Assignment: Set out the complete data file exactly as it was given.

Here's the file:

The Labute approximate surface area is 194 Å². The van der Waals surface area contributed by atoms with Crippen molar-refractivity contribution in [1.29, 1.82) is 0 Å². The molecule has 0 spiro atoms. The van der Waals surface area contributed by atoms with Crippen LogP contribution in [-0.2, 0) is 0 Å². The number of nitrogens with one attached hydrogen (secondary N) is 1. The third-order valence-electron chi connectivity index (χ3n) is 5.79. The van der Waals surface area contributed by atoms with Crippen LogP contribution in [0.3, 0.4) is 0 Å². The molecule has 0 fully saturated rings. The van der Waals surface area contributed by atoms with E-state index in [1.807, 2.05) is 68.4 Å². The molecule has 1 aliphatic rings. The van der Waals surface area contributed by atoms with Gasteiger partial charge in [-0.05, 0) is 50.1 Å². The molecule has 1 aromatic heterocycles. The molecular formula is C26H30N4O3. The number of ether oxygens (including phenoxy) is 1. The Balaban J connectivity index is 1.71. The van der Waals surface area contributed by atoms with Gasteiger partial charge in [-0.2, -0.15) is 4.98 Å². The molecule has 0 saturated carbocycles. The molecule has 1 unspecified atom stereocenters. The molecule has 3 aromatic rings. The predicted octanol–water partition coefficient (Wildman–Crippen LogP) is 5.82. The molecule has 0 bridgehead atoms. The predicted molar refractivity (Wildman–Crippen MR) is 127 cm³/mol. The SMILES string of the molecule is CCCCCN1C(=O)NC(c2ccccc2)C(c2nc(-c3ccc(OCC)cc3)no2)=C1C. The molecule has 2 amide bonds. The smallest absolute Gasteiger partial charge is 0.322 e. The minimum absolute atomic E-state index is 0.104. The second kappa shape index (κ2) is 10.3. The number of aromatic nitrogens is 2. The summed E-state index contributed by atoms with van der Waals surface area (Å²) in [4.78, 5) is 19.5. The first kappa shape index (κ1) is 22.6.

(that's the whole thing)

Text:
The Labute approximate surface area is 194 Å². The van der Waals surface area contributed by atoms with Crippen molar-refractivity contribution in [1.29, 1.82) is 0 Å². The molecule has 0 spiro atoms. The van der Waals surface area contributed by atoms with Crippen LogP contribution in [-0.2, 0) is 0 Å². The number of nitrogens with one attached hydrogen (secondary N) is 1. The third-order valence-electron chi connectivity index (χ3n) is 5.79. The van der Waals surface area contributed by atoms with Crippen LogP contribution in [0.3, 0.4) is 0 Å². The molecule has 0 fully saturated rings. The van der Waals surface area contributed by atoms with E-state index in [1.807, 2.05) is 68.4 Å². The molecule has 1 aliphatic rings. The van der Waals surface area contributed by atoms with Gasteiger partial charge in [-0.05, 0) is 50.1 Å². The molecule has 1 aromatic heterocycles. The molecular formula is C26H30N4O3. The number of ether oxygens (including phenoxy) is 1. The Balaban J connectivity index is 1.71. The van der Waals surface area contributed by atoms with Gasteiger partial charge in [-0.2, -0.15) is 4.98 Å². The molecule has 0 saturated carbocycles. The molecule has 1 unspecified atom stereocenters. The molecule has 3 aromatic rings. The predicted octanol–water partition coefficient (Wildman–Crippen LogP) is 5.82. The molecule has 0 bridgehead atoms. The predicted molar refractivity (Wildman–Crippen MR) is 127 cm³/mol. The SMILES string of the molecule is CCCCCN1C(=O)NC(c2ccccc2)C(c2nc(-c3ccc(OCC)cc3)no2)=C1C. The molecule has 2 amide bonds. The smallest absolute Gasteiger partial charge is 0.322 e. The minimum absolute atomic E-state index is 0.104. The second kappa shape index (κ2) is 10.3. The number of aromatic nitrogens is 2. The summed E-state index contributed by atoms with van der Waals surface area (Å²) in [4.78, 5) is 19.5. The first kappa shape index (κ1) is 22.6.